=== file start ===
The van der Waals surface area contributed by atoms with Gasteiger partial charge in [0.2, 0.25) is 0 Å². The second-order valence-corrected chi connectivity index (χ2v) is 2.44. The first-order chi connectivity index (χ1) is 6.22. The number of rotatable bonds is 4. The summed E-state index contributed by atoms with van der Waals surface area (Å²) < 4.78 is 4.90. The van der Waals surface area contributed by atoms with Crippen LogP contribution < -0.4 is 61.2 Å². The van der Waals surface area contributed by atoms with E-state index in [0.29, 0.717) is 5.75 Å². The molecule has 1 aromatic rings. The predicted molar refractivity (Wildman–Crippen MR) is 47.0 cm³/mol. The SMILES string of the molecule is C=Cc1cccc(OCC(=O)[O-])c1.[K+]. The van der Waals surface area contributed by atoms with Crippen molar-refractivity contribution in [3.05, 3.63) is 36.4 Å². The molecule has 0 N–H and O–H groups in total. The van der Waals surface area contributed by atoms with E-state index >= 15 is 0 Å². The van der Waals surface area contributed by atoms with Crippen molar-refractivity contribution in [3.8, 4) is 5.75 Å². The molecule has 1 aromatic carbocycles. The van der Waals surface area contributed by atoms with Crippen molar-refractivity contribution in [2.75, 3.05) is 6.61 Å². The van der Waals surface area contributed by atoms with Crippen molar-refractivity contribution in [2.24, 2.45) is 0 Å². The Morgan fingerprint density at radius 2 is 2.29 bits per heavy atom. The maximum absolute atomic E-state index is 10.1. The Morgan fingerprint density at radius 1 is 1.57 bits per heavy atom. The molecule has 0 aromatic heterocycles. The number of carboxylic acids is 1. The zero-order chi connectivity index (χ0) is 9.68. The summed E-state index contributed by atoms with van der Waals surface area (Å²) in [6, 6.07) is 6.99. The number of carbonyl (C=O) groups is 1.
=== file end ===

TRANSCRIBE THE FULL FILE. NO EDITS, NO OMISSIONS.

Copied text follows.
The van der Waals surface area contributed by atoms with Gasteiger partial charge in [0.2, 0.25) is 0 Å². The second-order valence-corrected chi connectivity index (χ2v) is 2.44. The first-order chi connectivity index (χ1) is 6.22. The number of rotatable bonds is 4. The summed E-state index contributed by atoms with van der Waals surface area (Å²) < 4.78 is 4.90. The van der Waals surface area contributed by atoms with Crippen LogP contribution < -0.4 is 61.2 Å². The van der Waals surface area contributed by atoms with E-state index in [0.29, 0.717) is 5.75 Å². The molecule has 1 aromatic rings. The predicted molar refractivity (Wildman–Crippen MR) is 47.0 cm³/mol. The SMILES string of the molecule is C=Cc1cccc(OCC(=O)[O-])c1.[K+]. The van der Waals surface area contributed by atoms with Crippen molar-refractivity contribution in [3.05, 3.63) is 36.4 Å². The molecule has 0 N–H and O–H groups in total. The van der Waals surface area contributed by atoms with E-state index >= 15 is 0 Å². The van der Waals surface area contributed by atoms with Crippen molar-refractivity contribution in [3.8, 4) is 5.75 Å². The molecule has 1 aromatic carbocycles. The van der Waals surface area contributed by atoms with Crippen molar-refractivity contribution in [2.75, 3.05) is 6.61 Å². The van der Waals surface area contributed by atoms with Crippen molar-refractivity contribution in [2.24, 2.45) is 0 Å². The Morgan fingerprint density at radius 2 is 2.29 bits per heavy atom. The maximum absolute atomic E-state index is 10.1. The Morgan fingerprint density at radius 1 is 1.57 bits per heavy atom. The molecule has 0 aromatic heterocycles. The number of carboxylic acids is 1. The zero-order chi connectivity index (χ0) is 9.68. The summed E-state index contributed by atoms with van der Waals surface area (Å²) in [6, 6.07) is 6.99. The number of carbonyl (C=O) groups is 1.